Campaigners criticise Church for failing to inform police of abuse

by
02 May 2007

by Rachel Harden

Pleaded guilty: Peter Halliday

Pleaded guilty: Peter Halliday

THE Church of England faced continued criticism this week over its failure in 1990 to report to the police known incidents of child sexual abuse by a choirmaster from Hampshire. The choirmaster, Peter Halliday, was imprisoned on Thursday of last week, after admitting offences from that period.

Child-protection campaigners have accused the Church of protecting itself rather than the children involved. Church leaders have attempted to explain rather than excuse what happened, while expressing “deep sorrow” and calling for “penitence for the unacceptable face of the Church”.

In March, Peter Halliday pleaded guilty to ten counts of indecent assault between 1985 and 1990, on three boys who were in the choir at St Peter’s, Farnborough. He was sentenced to 30 months in prison at Winchester Crown Court last week, and ordered to pay each victim £2000.

The court heard that the first victim, then aged 11 or 12, told a camp leader of the abuse, who informed the Team Rector of St Peter’s, Canon Alan Boddington. He in turn consulted the Bishop of Dorking, the Rt Revd David Wilcox. Both are now retired.

Mr Halliday admitted the assaults, and was ordered to resign, not work with children again, and to receive counselling. The police were not informed. When he was interviewed after the sentencing, Bishop Wilcox said that they had sought to act in the best interests of everyone at the time, and that procedures were very different then.

The court was told how Mr Halliday, a married father of one, lured the boys to his home for sleepovers, fondled them at swimming pools, and told them to call him “daddy”.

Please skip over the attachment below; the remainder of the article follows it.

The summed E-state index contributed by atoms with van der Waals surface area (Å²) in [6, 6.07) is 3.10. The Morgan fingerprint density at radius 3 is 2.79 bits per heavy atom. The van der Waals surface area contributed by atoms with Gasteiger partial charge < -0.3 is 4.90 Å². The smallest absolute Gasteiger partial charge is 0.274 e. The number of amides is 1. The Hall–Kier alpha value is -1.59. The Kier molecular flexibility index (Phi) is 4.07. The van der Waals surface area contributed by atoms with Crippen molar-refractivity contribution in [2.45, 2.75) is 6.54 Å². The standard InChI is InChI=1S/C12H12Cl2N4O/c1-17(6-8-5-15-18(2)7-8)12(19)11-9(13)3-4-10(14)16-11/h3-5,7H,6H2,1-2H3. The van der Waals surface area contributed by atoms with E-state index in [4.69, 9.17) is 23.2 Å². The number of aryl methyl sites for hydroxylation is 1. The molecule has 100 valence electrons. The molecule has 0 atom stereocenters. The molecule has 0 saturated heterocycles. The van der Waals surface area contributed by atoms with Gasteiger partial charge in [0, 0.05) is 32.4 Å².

One of his victims, who had been ten years old at the time of the incidents, told the BBC how Mr Halliday had abused him during individual tuition and also on choir trips. “It even happened when I was in dormitories with other boys,” he said. “I was horrified. When your first sexual experience is a 40-year-old man forcing himself on you, it’s pretty horrific.”

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The case finally came to court after one of the victims reported the abuse to the police last year, with the full support of diocesan officials.

Janet Hind, Child Protection Adviser for Guildford diocese, in which Farnborough is situated , said on Tuesday that there had been no cover-up, but that those involved had misjudged the situation. “Church leaders at the time acted in what they considered was the best interest for all concerned: there was no deliberate cover-up. But what they failed to realise was that this man might go on to abuse others, and that is why the police should always be told. These sorts of procedures are in place now in a way they were not then.”

She said that dioceses did not introduce child-protection advisers until the mid-1990s, and organisations such as the Churches’ Child Protection Advisory Service (CCPAS) were low- profile at that time.